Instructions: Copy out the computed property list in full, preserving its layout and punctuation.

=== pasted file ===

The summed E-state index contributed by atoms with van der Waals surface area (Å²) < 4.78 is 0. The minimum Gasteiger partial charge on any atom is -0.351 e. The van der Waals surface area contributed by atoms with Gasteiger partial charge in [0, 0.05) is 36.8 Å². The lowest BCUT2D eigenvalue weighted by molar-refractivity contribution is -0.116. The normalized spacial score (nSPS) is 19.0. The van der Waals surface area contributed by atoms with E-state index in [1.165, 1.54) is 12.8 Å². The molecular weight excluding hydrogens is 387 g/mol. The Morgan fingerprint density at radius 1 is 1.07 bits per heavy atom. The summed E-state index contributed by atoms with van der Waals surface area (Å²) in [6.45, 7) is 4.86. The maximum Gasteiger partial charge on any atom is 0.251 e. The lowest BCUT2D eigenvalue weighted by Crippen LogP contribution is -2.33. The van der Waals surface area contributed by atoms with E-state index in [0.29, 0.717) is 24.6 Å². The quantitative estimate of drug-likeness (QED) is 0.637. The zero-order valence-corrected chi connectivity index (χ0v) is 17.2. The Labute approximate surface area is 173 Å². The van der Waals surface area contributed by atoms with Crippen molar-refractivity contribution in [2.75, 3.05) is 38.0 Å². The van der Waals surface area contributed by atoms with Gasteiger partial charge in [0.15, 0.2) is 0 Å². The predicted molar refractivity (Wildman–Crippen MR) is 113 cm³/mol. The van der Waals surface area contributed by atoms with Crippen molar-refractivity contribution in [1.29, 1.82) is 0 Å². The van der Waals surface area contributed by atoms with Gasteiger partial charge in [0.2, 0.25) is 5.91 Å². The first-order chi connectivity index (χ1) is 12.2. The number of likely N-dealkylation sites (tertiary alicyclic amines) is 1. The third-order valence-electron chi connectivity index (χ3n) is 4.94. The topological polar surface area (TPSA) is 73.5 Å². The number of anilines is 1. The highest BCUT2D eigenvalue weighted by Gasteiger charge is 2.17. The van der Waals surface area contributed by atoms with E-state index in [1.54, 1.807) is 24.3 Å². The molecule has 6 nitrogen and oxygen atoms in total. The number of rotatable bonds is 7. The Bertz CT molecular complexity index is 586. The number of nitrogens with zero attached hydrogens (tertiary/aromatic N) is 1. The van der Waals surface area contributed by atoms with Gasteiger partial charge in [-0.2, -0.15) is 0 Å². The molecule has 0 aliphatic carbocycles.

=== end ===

The summed E-state index contributed by atoms with van der Waals surface area (Å²) < 4.78 is 0. The minimum Gasteiger partial charge on any atom is -0.351 e. The van der Waals surface area contributed by atoms with Gasteiger partial charge in [0, 0.05) is 36.8 Å². The lowest BCUT2D eigenvalue weighted by molar-refractivity contribution is -0.116. The normalized spacial score (nSPS) is 19.0. The van der Waals surface area contributed by atoms with E-state index in [1.165, 1.54) is 12.8 Å². The molecular weight excluding hydrogens is 387 g/mol. The Morgan fingerprint density at radius 1 is 1.07 bits per heavy atom. The summed E-state index contributed by atoms with van der Waals surface area (Å²) in [6.45, 7) is 4.86. The maximum Gasteiger partial charge on any atom is 0.251 e. The lowest BCUT2D eigenvalue weighted by Crippen LogP contribution is -2.33. The van der Waals surface area contributed by atoms with E-state index in [0.29, 0.717) is 24.6 Å². The quantitative estimate of drug-likeness (QED) is 0.637. The zero-order valence-corrected chi connectivity index (χ0v) is 17.2. The Labute approximate surface area is 173 Å². The van der Waals surface area contributed by atoms with Crippen molar-refractivity contribution in [2.75, 3.05) is 38.0 Å². The van der Waals surface area contributed by atoms with Gasteiger partial charge in [0.15, 0.2) is 0 Å². The predicted molar refractivity (Wildman–Crippen MR) is 113 cm³/mol. The van der Waals surface area contributed by atoms with Crippen molar-refractivity contribution in [1.29, 1.82) is 0 Å². The van der Waals surface area contributed by atoms with Gasteiger partial charge in [0.2, 0.25) is 5.91 Å². The first-order chi connectivity index (χ1) is 12.2. The number of likely N-dealkylation sites (tertiary alicyclic amines) is 1. The third-order valence-electron chi connectivity index (χ3n) is 4.94. The topological polar surface area (TPSA) is 73.5 Å². The number of anilines is 1. The highest BCUT2D eigenvalue weighted by Gasteiger charge is 2.17. The van der Waals surface area contributed by atoms with E-state index in [1.54, 1.807) is 24.3 Å². The molecule has 6 nitrogen and oxygen atoms in total. The number of rotatable bonds is 7. The Bertz CT molecular complexity index is 586. The number of nitrogens with zero attached hydrogens (tertiary/aromatic N) is 1. The van der Waals surface area contributed by atoms with Gasteiger partial charge in [-0.2, -0.15) is 0 Å². The molecule has 0 aliphatic carbocycles.